7x Elite Set Victoria Cross , DSO , MC , DFC , 1914 Star , BWM , Victory Repro
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The Victoria Cross (VC) is the highest military decoration awarded for valour “in the face of the enemy” to members of the armed forces of various Commonwealth countries, and previous British Empire territories. It is first in the order of wear in the United Kingdom honours system, and takes precedence over all other orders, decorations, and medals, including the Order of the Garter. It may be awarded to a person of any military rank in any service and to civilians under military command. The VC is usually presented to the recipient or to their next of kin by the British monarch at an investiture held at Buckingham Palace.
1 July 1916. The Victoria Cross
The VC was introduced on 29 January 1856 by Queen Victoria to honour acts of valour during the Crimean War. Since then, the medal has been awarded 1,358 times to 1,355 individual recipients. Only 15 medals, 11 to members of the British Army, and four to the Australian Army, have been awarded since the Second World War. The traditional explanation of the source of the metal from which the medals are struck is that it derives from Russian cannon captured at the Siege of Sevastopol. Some research suggested a variety of origins for the material actually making up the medals themselves. Research has established that the metal for the medals came from two Chinese cannons that were captured from the Russians in 1855.
Ruthven (front, right) with other VC recipients in Melbourne Anzac Day 1927
The Distinguished Service Order (DSO) is a military decoration of the United Kingdom, and formerly of other parts of the Commonwealth of Nations, awarded for meritorious or distinguished service by officers of the armed forces during wartime, typically in actual combat.
Instituted on 6 September 1886 by Queen Victoria in a Royal Warrant published in the The London Gazette on 9 November, the first DSOs awarded were dated 25 November 1886. It is typically awarded to officers ranked major (or its equivalent) or higher, but the honour has sometimes been awarded to especially valorous junior officers. During the First World War, 8,981 DSOs were awarded, each award being announced in The London Gazette.
Major Marie-Edmond Paul Garneau, of the Royal 22e Régiment, with the Distinguished Service Order he received for “gallant and distinguished services in the combined attack on Dieppe” after his investiture at Buckingham Palace in October 1942
The Military Cross (MC) is the third-level military decoration awarded to officers and (since 1993) other ranks of the British Armed Forces; and formerly also to officers of other Commonwealth countries.
The MC is granted in recognition of “an act or acts of exemplary gallantry during active operations against the enemy on land to all members, of any rank in Our Armed Forces“. In 1979, the Queen approved a proposal that a number of awards, including the Military Cross, could be awarded posthumously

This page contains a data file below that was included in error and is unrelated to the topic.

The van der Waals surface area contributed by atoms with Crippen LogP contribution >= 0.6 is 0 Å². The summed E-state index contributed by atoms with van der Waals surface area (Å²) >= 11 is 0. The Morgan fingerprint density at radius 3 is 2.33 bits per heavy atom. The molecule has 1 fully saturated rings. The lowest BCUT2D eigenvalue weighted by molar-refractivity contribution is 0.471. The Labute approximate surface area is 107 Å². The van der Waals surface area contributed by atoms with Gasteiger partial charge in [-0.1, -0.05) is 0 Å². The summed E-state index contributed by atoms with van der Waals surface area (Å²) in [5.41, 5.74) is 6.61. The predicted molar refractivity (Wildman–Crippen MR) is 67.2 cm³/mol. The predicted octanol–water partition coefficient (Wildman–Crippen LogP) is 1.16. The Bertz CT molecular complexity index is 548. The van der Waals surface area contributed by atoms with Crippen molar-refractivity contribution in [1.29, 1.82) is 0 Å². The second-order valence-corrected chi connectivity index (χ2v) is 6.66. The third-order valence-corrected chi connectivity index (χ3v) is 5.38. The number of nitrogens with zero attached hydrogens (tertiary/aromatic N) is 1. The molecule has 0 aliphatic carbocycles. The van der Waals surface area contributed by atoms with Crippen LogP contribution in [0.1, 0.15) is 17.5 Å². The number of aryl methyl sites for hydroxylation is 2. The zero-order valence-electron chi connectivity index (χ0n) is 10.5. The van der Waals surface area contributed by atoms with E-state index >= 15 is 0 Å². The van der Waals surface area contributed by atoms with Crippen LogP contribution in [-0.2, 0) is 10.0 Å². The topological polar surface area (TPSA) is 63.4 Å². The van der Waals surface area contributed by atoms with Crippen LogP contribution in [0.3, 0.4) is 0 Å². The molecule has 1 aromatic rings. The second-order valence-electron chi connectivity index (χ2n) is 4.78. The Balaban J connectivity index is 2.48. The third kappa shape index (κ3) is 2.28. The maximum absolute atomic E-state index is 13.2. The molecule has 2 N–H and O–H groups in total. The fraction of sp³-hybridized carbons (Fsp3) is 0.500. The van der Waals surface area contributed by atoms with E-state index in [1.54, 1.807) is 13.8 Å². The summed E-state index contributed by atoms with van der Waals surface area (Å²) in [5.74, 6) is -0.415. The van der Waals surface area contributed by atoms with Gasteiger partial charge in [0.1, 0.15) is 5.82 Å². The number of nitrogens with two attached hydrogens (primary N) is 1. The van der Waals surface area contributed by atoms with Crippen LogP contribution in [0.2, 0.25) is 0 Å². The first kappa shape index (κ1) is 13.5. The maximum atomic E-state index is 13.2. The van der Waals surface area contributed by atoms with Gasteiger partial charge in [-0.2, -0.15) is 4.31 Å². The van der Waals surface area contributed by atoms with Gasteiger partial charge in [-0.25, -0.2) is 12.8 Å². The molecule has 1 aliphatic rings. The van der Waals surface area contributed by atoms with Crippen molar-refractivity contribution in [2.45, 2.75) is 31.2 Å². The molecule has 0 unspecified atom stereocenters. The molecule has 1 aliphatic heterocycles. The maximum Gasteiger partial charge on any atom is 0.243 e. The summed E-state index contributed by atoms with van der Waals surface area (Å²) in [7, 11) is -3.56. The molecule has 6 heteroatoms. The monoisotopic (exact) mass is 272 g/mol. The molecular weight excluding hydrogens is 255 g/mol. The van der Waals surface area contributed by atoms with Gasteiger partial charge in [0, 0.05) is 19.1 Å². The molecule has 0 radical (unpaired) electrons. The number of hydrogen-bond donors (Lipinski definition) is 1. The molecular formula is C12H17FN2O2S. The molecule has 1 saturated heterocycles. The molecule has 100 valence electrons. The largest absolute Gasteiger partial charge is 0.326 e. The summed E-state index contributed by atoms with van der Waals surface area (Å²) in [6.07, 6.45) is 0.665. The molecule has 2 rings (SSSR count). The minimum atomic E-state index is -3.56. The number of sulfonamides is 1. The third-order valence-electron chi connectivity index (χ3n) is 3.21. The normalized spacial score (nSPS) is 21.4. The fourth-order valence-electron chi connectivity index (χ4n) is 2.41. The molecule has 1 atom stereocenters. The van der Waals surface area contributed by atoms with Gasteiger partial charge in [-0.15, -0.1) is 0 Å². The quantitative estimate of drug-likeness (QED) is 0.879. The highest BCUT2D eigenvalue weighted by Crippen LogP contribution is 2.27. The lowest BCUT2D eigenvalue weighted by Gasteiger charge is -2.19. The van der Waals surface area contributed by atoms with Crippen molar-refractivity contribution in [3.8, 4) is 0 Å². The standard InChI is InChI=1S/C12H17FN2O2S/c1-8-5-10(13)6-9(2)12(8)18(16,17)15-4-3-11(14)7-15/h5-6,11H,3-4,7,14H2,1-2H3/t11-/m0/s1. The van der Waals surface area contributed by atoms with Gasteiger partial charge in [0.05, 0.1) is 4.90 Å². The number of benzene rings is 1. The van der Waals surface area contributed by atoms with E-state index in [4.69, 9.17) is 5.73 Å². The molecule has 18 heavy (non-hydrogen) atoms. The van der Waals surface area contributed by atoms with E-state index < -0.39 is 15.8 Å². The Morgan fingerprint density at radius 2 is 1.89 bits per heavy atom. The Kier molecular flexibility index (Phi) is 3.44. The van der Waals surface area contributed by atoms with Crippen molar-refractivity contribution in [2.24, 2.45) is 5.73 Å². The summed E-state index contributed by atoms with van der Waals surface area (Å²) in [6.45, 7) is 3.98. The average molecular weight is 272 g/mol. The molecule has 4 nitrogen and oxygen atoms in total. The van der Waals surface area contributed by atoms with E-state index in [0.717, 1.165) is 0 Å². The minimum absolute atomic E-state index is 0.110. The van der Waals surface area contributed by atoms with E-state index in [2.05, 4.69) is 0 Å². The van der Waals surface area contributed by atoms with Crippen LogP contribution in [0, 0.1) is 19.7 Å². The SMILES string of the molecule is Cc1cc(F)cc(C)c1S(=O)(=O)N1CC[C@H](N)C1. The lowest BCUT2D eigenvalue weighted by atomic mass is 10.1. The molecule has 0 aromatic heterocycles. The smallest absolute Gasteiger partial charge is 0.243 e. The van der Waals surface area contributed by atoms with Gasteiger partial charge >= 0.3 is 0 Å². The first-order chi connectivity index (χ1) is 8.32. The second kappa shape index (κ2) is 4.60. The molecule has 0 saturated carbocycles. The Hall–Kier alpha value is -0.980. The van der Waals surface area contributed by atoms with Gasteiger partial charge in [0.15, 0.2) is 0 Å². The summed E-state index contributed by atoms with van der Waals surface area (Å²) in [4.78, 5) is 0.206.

The Distinguished Flying Cross (DFC) is the third-level military decoration awarded to personnel of the United Kingdom’s Royal Air Force and other services, and formerly to officers of other Commonwealth countries, instituted for “an act or acts of valour, courage or devotion to duty whilst flying in active operations against the enemy”.
Hero RAF pilot who earned Distinguished Flying Cross for helping to save 29 soldiers in Afghanistan
The 1914–15 Star is a campaign medal of the British Empire which was awarded to officers and men of British and Imperial forces who served in any theatre of the First World War against the Central European Powers during 1914 and 1915. The medal was never awarded singly and recipients were also awarded the British War Medal and Victory Medal.
The medal was initially not going to be awarded to soldiers who served in the Gallipoli Campaign. Those soldiers, mostly New Zealanders and Australians, were to be awarded the Gallipoli Star instead.
The British War Medal is a campaign medal of the British Empire that was awarded to officers and men of British and Imperial forces for service in World War I. Two versions of the medal were produced, most struck in silver and a small number struck in bronze.
The Victory Medal (also called the Inter-Allied Victory Medal) is a First World War campaign medal of Britain and her then colonies and dominions (e.g. Canada, Australia, New Zealand). The basic design and ribbon was also adopted by Belgium, Brazil, Cuba, Czechoslovakia, France, Greece, Italy, Japan, Portugal, Romania, Siam, Union of South Africa and the USA in accordance with the decision of the Inter-Allied Peace Conference at Versailles (a ‘Winged Victory). A particular form of this historic Greek monument was chosen by each nation, except the nations in the Far East who issued the medal but with a different design. The dates of the war were in every case 1914 to 1918, except that of the British Empire, which gave the dates as illustrated (1914 to 1919).
It is ideal to wear instead of Your issue Medal or for Displaying on uniforms and collections
It is excellent gift for anyone who loves WW1/WW2 era or for collectors
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